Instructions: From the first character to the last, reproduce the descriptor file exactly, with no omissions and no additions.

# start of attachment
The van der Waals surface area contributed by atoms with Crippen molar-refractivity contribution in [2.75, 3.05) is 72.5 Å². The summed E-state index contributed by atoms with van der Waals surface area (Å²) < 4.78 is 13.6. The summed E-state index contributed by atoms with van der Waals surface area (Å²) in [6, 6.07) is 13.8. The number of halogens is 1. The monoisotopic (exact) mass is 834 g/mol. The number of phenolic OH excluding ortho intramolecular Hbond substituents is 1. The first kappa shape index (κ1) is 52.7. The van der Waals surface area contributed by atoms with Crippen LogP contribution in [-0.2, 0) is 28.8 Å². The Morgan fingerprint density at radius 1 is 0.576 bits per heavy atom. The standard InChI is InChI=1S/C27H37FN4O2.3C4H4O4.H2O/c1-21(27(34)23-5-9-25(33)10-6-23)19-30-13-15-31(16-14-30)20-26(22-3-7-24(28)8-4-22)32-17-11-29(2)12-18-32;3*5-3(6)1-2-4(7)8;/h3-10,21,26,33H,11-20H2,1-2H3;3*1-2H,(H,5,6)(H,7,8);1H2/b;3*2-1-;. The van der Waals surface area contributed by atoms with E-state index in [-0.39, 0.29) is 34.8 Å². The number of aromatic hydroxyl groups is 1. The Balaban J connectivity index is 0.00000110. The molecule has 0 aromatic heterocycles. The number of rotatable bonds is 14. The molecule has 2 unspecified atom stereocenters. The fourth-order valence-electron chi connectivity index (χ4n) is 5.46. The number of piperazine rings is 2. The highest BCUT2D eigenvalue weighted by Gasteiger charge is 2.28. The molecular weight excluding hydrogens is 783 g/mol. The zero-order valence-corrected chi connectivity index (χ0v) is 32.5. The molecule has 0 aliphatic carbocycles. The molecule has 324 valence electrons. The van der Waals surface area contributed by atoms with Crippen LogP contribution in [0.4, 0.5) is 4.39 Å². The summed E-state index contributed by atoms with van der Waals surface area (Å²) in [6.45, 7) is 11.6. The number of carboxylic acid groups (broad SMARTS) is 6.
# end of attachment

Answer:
The van der Waals surface area contributed by atoms with Crippen molar-refractivity contribution in [2.75, 3.05) is 72.5 Å². The summed E-state index contributed by atoms with van der Waals surface area (Å²) < 4.78 is 13.6. The summed E-state index contributed by atoms with van der Waals surface area (Å²) in [6, 6.07) is 13.8. The number of halogens is 1. The monoisotopic (exact) mass is 834 g/mol. The number of phenolic OH excluding ortho intramolecular Hbond substituents is 1. The first kappa shape index (κ1) is 52.7. The van der Waals surface area contributed by atoms with Crippen LogP contribution in [-0.2, 0) is 28.8 Å². The Morgan fingerprint density at radius 1 is 0.576 bits per heavy atom. The standard InChI is InChI=1S/C27H37FN4O2.3C4H4O4.H2O/c1-21(27(34)23-5-9-25(33)10-6-23)19-30-13-15-31(16-14-30)20-26(22-3-7-24(28)8-4-22)32-17-11-29(2)12-18-32;3*5-3(6)1-2-4(7)8;/h3-10,21,26,33H,11-20H2,1-2H3;3*1-2H,(H,5,6)(H,7,8);1H2/b;3*2-1-;. The van der Waals surface area contributed by atoms with E-state index in [-0.39, 0.29) is 34.8 Å². The number of aromatic hydroxyl groups is 1. The Balaban J connectivity index is 0.00000110. The molecule has 0 aromatic heterocycles. The number of rotatable bonds is 14. The molecule has 2 unspecified atom stereocenters. The fourth-order valence-electron chi connectivity index (χ4n) is 5.46. The number of piperazine rings is 2. The highest BCUT2D eigenvalue weighted by Gasteiger charge is 2.28. The molecular weight excluding hydrogens is 783 g/mol. The zero-order valence-corrected chi connectivity index (χ0v) is 32.5. The molecule has 0 aliphatic carbocycles. The molecule has 324 valence electrons. The van der Waals surface area contributed by atoms with Crippen LogP contribution in [0.4, 0.5) is 4.39 Å². The summed E-state index contributed by atoms with van der Waals surface area (Å²) in [6.45, 7) is 11.6. The number of carboxylic acid groups (broad SMARTS) is 6.